Agenda item

Variation to a Premises Licence - Pizza Hot 4 You, 2 Susans Road.

Report of Specialist Advisor.


All parties present introduced themselves and the Chairman detailed the procedure to be followed at the meeting.

The Specialist Advisor for Licensing outlined the report detailing the application to vary a premises licence for Pizza Hot 4 You, 2 Susans Road. Details of the current premises licence and variation sought were appended to the report.

When submitting an application for a variation to a premises licence under the Licensing Act 2003, the applicant is required to describe any steps they intend to take to promote the four licensing objectives, as defined by the Licensing Act 2003. These were appended to the report at Appendix 1.

The premises in question was located within the cumulative impact zone (CIZ) and where valid representations were received, the cumulative impact policy (CIP) creates a rebuttable presumption that the application be refused. It is up to the applicant to demonstrate that granting the application would not add to the cumulative impact caused by licensed premises and challenges already experienced in the area and would not undermine the promotion of the licensing objectives.

Following a consultation period of 28 days, two representations had been received from members of the public who owned and rented out premises adjacent to the applicant’s premises and were included as part of the agenda pack circulated.  The representations centred on the prevention of public nuisance (noise) and the prevention of crime and disorder licensing objectives.

An additional representation had been received from Hedleigh Emberson within the consultation period and was made available to all parties at the hearing.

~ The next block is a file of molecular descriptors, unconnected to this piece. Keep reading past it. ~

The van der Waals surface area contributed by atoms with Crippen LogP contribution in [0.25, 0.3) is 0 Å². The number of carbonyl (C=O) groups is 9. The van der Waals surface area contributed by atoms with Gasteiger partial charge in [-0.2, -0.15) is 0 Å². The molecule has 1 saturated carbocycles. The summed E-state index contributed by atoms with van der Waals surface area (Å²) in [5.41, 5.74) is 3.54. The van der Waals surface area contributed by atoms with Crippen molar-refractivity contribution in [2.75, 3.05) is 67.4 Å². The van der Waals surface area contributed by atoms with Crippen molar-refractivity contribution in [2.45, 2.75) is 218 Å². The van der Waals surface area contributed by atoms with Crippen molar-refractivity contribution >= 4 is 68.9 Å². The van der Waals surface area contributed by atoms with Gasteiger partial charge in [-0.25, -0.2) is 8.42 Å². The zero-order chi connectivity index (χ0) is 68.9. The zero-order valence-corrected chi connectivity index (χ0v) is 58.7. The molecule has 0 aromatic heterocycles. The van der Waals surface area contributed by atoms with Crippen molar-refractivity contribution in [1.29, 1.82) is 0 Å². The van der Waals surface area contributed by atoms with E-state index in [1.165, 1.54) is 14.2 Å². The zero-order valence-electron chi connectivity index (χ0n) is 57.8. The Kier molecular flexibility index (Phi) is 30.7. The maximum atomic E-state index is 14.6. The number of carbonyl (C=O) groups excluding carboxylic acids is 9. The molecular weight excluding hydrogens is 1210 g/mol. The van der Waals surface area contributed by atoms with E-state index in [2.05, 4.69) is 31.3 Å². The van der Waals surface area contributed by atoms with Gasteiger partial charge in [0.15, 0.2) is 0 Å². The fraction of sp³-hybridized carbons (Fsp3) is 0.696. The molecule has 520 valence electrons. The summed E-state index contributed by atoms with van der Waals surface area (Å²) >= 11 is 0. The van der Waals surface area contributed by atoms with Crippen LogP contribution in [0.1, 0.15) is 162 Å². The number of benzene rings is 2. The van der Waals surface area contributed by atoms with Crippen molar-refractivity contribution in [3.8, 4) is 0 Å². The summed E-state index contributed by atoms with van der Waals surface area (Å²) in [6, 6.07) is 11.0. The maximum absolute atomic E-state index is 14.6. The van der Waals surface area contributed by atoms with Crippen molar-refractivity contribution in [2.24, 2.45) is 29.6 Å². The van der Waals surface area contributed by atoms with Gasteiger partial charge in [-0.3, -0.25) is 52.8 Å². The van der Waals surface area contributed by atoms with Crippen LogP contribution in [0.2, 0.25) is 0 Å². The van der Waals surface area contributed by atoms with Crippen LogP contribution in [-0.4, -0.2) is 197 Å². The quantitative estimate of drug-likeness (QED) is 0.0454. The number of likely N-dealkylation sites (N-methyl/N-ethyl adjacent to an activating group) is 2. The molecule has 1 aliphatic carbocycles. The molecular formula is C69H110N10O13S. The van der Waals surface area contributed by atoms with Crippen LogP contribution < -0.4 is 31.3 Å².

Sussex Police, as a responsible authority had consulted with the applicant and agreed to a number of conditions and reduction of late night refreshment hours by 15 minutes. The email correspondence was appended to the report.

Ms Kate Barella addressed the Sub-Committee in objection to the application. The Sub-Committee were advised that Ms Barella owned the property above the premises and had rented it out to tenants for 5 years.  The current tenant had indicated they would be leaving the property due to the application being submitted.

Ms Barella’s concerns centred on the noise nuisance from the premises’ extractor fan not switching off before midnight and people sitting on the table and chairs outside the premises.  Other concerns included drug and alcohol issues in the area although that could not be attributed to the applicant, overflowing rubbish bins and litter on the street.

Ms Barella also stated that the application was contrary to the Council’s CIP and the steps taken by the applicant to promote the four licensing objectives were not sufficient to address concerns.  She believed that the issues in the area could be resolved by stopping late night licences being issued.

She concluded that the street was residential and that the residents deserved the right to live in peace without noise disturbance and anti-social behaviour.

In response to a question from the Sub-Committee, Ms Barella confirmed that the third representation from Hedleigh Emberson was the current tenant at the property above the premises.

The Sub-Committee asked Ms Barella if there were any steps the applicant could take to address concerns.  Ms Barella confirmed that nothing could be done to alleviate the existing problems of noise and recommended that the Sub-Committee reject the application.